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The Devil We Know

  • ACMI Federation Square, Flinders Street Melbourne Australia (map)

Dir. Stephanie Soechtig & Jeremy Seifert | USA | 2018 | 95 mins

In 1945, DuPont introduced Teflon to the marketplace and changed millions of American households. Today, a biopersistent chemical used in the creation of Teflon products (known as C8) can also be found in the bloodstream of 99% of all Americans. Investigating one of the biggest environmental scandals of our time, a group of citizens in West Virginia take on DuPont after they discover it has knowingly been dumping this toxic chemical into the drinking water supply. Directors Stephanie Soechtig and Jeremy Seifert deliver a compelling and ultimately terrifying investigative documentary that will make you question everything in your kitchen.

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This film will be followed by a panel discussion. The panel will include:

  • Paul Wright - RMIT

  • Clare Sheppard - Friends of Stony Creek

  • Hubert Algie - Kellehers Australia

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The Devil We Know will screen with Australian short film The Junkyard (7 mins) directed by by Roxanne Halley, Ash Jones & Clancy Walker.

EFFA Community Storytelling Project short film by WOCLE will also premier at this screening.

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  Paul Wright RMIT   Associate Professor Paul Wright is the toxicologist at RMIT University’s School of Health and Biomedical Sciences, at Bundoora in Melbourne, Australia. Over the last three decades, Paul has been actively researching, teaching and advising government, industry and public groups in Australia and overseas about toxicology and safety issues associated with the development and use of chemicals (natural and synthetic) and nanomaterials. Paul is a member of the Australasian College of Toxicology and Risk Assessment (ACTRA), and a Fellow of the International Union of Pure and Applied Chemistry (IUPAC, awarded for international toxicology education initiatives), and was formerly an elected director of the Executive Committee of the International Union of Toxicology (IUTOX).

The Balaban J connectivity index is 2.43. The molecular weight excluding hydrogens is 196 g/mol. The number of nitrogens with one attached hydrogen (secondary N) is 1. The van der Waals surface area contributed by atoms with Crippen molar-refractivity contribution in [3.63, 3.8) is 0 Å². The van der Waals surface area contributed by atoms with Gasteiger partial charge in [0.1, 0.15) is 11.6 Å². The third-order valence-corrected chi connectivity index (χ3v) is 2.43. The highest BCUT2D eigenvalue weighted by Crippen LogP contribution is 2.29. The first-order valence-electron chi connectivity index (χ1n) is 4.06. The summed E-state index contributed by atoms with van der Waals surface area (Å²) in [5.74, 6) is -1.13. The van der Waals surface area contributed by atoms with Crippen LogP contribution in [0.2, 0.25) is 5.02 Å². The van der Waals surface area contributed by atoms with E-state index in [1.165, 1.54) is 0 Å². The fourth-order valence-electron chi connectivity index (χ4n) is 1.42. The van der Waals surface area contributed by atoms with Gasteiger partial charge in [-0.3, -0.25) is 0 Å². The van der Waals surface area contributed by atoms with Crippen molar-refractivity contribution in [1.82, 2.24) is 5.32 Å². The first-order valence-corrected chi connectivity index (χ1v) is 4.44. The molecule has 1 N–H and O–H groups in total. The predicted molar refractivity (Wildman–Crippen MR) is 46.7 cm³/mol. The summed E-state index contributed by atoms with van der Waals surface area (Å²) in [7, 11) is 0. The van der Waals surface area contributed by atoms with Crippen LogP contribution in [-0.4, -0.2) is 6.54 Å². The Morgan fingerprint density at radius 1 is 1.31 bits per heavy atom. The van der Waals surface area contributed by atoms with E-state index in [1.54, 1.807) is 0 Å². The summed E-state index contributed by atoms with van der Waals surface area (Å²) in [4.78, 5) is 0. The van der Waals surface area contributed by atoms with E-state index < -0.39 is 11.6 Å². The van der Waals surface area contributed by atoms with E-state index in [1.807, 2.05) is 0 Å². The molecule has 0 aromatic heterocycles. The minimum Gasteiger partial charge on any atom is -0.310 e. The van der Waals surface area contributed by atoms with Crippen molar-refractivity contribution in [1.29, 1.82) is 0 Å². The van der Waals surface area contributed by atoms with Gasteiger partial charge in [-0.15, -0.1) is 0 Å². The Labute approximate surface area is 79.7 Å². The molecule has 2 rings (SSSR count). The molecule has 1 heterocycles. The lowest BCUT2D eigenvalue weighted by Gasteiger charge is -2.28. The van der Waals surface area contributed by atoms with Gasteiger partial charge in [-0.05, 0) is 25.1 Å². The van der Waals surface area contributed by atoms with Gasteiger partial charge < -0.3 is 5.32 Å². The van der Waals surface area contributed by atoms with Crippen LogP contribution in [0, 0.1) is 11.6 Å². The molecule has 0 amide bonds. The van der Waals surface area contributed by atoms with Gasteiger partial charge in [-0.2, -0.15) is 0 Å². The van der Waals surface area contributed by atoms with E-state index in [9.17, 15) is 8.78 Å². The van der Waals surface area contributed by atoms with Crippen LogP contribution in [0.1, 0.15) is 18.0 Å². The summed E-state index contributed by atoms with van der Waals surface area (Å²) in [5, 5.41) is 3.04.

Paul Wright
RMIT

Associate Professor Paul Wright is the toxicologist at RMIT University’s School of Health and Biomedical Sciences, at Bundoora in Melbourne, Australia. Over the last three decades, Paul has been actively researching, teaching and advising government, industry and public groups in Australia and overseas about toxicology and safety issues associated with the development and use of chemicals (natural and synthetic) and nanomaterials. Paul is a member of the Australasian College of Toxicology and Risk Assessment (ACTRA), and a Fellow of the International Union of Pure and Applied Chemistry (IUPAC, awarded for international toxicology education initiatives), and was formerly an elected director of the Executive Committee of the International Union of Toxicology (IUTOX).

  Hubert Algie Kellehers Australia   Hubert Algie is a planning and environment lawyer. He regularly appears as an advocate at Victorian Civil and Administrative Tribunal and Planning Panels Victoria in town planning, property, and environmental matters. He is the chair of the Law Institute of Victoria’s Environmental Issues Committee. He guest lectures at Humboldt University (Germany) on mediation and negotiation and is also a sessional tutor at Melbourne University on Planning Law and Statutory Planning. In 2016 he was awarded the Victorian Planning Environmental Law Association (VPELA) Young Professional of the Year, to focus on the role ‘Significant Social Effect’ within the Planning and Environment Act.